Not to mention, the virtual exhibit is incredibly racist. “First Women” are English, despite acknowledging some Indians lived there (but somehow not first??), and I can’t find a mention of an African person.

    Of course, they don’t seem to care about women in general — if you go to the Indentured Servant section, both documents are about men!

    Calling it a bad middle school project is a compliment.


  5. Liberty and Marianne are closely related, but not the same lady. In this case, she’s definitely not Marianne because the painting is about the Revolution of 1830, which was not a republican revolution. Liberty was the patron goddess of 1830.


  6. Oh, yes, and they’re also writing long letters in their own blood rebutting the letters sent by the Berks and the AHA and also Sonya Michel’s article. I guess the women’s historians are getting under their skin with their critiques of the organization.

    The whole thing feels like we’re all being lobbied. But like I said last week: hire a lobbyist to do a historian’s job. . . and you get lots of lobbying, not very much good history or critical thinking.


  7. Yep, and they seem to be drawing an interesting distinction between justifying the existence of the museum, period, and recommending “potential exhibits, programs, or a mission.” I don’t quite understand how planning for a women’s history museum can be separated from recommendations for its mission, but hey, I’m just an academic.

    Also, I’m sure the Berks folks are enjoying being informed that “Women’s history has been ignored and marginalized in U.S. history texts and culture. It is through knowing our history that we better understand ourselves and our society.”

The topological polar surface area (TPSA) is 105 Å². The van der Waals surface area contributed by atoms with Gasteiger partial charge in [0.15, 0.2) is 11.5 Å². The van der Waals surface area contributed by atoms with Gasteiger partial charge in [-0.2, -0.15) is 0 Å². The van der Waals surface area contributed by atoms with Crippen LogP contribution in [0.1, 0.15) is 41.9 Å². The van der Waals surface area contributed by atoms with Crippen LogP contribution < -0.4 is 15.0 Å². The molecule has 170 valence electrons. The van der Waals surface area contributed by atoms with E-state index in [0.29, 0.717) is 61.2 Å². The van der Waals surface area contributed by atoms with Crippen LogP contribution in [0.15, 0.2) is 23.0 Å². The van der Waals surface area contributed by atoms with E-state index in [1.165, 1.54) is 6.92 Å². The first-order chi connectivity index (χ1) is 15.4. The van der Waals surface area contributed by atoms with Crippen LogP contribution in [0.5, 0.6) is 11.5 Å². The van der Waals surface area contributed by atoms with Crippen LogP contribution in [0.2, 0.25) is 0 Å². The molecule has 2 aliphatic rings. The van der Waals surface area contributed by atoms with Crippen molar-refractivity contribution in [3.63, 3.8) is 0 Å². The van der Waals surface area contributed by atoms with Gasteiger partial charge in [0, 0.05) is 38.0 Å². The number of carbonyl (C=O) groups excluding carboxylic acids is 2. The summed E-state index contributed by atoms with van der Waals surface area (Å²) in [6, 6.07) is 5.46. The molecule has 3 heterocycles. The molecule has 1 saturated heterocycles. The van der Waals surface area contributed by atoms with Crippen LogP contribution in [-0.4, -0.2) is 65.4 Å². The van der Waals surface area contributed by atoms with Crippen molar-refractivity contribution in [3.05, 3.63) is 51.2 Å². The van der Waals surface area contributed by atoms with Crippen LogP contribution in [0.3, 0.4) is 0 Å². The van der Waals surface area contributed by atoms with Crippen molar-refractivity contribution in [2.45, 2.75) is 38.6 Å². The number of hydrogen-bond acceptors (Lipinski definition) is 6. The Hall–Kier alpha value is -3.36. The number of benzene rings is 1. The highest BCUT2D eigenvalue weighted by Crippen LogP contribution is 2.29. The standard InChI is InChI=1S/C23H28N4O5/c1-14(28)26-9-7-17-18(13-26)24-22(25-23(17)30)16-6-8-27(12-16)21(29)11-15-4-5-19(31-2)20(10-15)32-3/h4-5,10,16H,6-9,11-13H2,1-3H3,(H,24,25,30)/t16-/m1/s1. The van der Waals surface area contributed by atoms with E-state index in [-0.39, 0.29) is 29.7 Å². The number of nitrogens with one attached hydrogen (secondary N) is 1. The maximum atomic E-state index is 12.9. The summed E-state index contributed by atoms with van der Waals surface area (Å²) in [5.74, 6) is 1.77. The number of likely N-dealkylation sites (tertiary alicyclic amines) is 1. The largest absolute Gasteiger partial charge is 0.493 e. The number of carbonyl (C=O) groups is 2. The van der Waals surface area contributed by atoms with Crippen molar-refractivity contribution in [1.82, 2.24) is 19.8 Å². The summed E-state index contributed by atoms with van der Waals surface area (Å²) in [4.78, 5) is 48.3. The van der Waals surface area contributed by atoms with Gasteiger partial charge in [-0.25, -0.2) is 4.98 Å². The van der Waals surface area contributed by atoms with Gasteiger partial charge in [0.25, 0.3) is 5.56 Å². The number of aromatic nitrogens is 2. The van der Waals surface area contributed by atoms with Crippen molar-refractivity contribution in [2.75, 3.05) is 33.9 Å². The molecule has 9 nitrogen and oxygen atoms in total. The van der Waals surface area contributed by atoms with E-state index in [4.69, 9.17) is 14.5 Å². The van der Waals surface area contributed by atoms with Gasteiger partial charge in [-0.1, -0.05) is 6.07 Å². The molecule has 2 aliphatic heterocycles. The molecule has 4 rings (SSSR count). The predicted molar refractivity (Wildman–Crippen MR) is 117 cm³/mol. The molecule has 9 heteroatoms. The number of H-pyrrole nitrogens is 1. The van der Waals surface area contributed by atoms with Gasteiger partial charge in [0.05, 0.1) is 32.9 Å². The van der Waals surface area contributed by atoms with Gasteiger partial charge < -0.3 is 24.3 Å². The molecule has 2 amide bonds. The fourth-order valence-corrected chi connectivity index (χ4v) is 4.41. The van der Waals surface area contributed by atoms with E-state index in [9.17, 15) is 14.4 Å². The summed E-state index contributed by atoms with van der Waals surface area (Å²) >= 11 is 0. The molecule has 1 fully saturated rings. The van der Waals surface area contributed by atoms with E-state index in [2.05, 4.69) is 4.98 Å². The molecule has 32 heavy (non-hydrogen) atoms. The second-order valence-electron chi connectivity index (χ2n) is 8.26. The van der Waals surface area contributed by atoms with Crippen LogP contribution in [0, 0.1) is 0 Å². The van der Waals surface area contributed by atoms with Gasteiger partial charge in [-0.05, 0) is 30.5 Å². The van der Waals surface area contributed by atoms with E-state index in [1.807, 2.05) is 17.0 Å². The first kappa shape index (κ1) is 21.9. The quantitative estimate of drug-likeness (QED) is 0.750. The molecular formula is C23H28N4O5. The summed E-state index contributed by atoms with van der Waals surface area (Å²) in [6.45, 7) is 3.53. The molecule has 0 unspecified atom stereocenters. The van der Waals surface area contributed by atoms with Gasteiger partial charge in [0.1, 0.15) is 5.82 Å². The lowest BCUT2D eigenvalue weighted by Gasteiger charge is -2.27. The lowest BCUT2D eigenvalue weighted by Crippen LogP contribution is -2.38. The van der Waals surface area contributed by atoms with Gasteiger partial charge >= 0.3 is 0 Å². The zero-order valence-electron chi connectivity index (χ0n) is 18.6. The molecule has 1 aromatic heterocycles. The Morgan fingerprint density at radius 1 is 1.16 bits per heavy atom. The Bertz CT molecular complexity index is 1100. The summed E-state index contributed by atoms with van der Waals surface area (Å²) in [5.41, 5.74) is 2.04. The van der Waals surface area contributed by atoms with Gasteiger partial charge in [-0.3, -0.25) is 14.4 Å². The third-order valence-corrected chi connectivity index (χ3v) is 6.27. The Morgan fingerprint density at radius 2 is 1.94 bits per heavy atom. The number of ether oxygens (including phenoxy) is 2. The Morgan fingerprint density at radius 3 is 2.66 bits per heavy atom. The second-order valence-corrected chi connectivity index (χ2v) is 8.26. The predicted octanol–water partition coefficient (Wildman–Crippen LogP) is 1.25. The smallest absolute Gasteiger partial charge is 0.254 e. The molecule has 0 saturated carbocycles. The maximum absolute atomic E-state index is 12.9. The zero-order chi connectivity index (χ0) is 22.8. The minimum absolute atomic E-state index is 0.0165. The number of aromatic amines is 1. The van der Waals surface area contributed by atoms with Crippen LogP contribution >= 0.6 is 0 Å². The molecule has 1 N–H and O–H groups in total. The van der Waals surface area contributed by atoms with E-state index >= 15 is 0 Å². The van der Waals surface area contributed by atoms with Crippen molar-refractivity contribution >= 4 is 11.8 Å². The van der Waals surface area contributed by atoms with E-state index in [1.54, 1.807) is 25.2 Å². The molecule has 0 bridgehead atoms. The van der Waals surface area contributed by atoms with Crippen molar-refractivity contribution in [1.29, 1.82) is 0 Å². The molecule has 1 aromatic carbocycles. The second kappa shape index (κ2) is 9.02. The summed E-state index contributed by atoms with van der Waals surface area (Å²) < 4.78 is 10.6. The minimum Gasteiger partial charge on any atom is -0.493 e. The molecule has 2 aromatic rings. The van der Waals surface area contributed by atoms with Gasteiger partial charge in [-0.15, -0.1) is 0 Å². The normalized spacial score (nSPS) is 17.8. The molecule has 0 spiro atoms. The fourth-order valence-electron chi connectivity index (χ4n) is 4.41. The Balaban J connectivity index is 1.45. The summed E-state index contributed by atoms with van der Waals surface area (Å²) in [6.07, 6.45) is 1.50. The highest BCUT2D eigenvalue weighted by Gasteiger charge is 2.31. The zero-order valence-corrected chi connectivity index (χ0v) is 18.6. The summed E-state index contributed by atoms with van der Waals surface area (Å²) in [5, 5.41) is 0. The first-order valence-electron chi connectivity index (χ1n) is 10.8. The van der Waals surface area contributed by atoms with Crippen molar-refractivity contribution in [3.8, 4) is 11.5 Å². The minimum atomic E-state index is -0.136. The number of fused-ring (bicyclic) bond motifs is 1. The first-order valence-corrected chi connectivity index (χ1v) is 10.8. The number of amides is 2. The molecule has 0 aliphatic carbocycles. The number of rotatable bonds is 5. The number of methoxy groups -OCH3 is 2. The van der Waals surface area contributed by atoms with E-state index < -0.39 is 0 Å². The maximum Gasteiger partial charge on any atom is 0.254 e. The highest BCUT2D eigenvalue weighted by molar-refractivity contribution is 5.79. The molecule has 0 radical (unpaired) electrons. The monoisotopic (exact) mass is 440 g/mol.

8. inorite? Hilarious. They’ve been tweeting me all of their responses, and I considered writing back, but (as the old saying goes) I refuse to engage in a battle of wits with unarmed people.


  9. At least they’re being very polite about it!

    I so want someone from the Berks to write back and say “OMG we didn’t know women’s history had ever been marginalized! Thanks so much for letting us know! What an awesome theme for our 2016 conference!”


  10. Have you seen the reply from NWHM to the statement issued by AHA and the Berks? Here are the links:

    Click to access Letter_AHA.pdf

    Click to access Statement_Berks.pdf

    Not only do they sound unreasonably defensive in tone, but in their response to the Berks, they write, “We are satisfied that Congress will select individuals with the appropriate knowledge, skills and backgrounds to make informed recommendations . . .”

    They want to leave it up to Congress! The same folks who had a whole panel of white dudes to talk about birth control.


  11. Ah, now I see all the pithy comments about NWHM’s letters. Well, it would be hilarious if it wasn’t so damn tragic and infuriating. Just like the Smithsonian Enola Gay incident, I fear this whole effort is going to end in a sad cautionary tale of how not to do public history.


  12. Jackie, I’m afraid there’s an excellent chance that you’re right. (And I do appreciate the links.)

    We’re not building a Gothic cathedral here, so why 18 years just to raise money to pay Joan Wages’s salary? If I had a seat on the board, that would be my #1 question. The NWHM has been a great deal for Joan Wages, but I don’t see that it’s been such a great gig for anyone else, let alone women’s history in the U.S.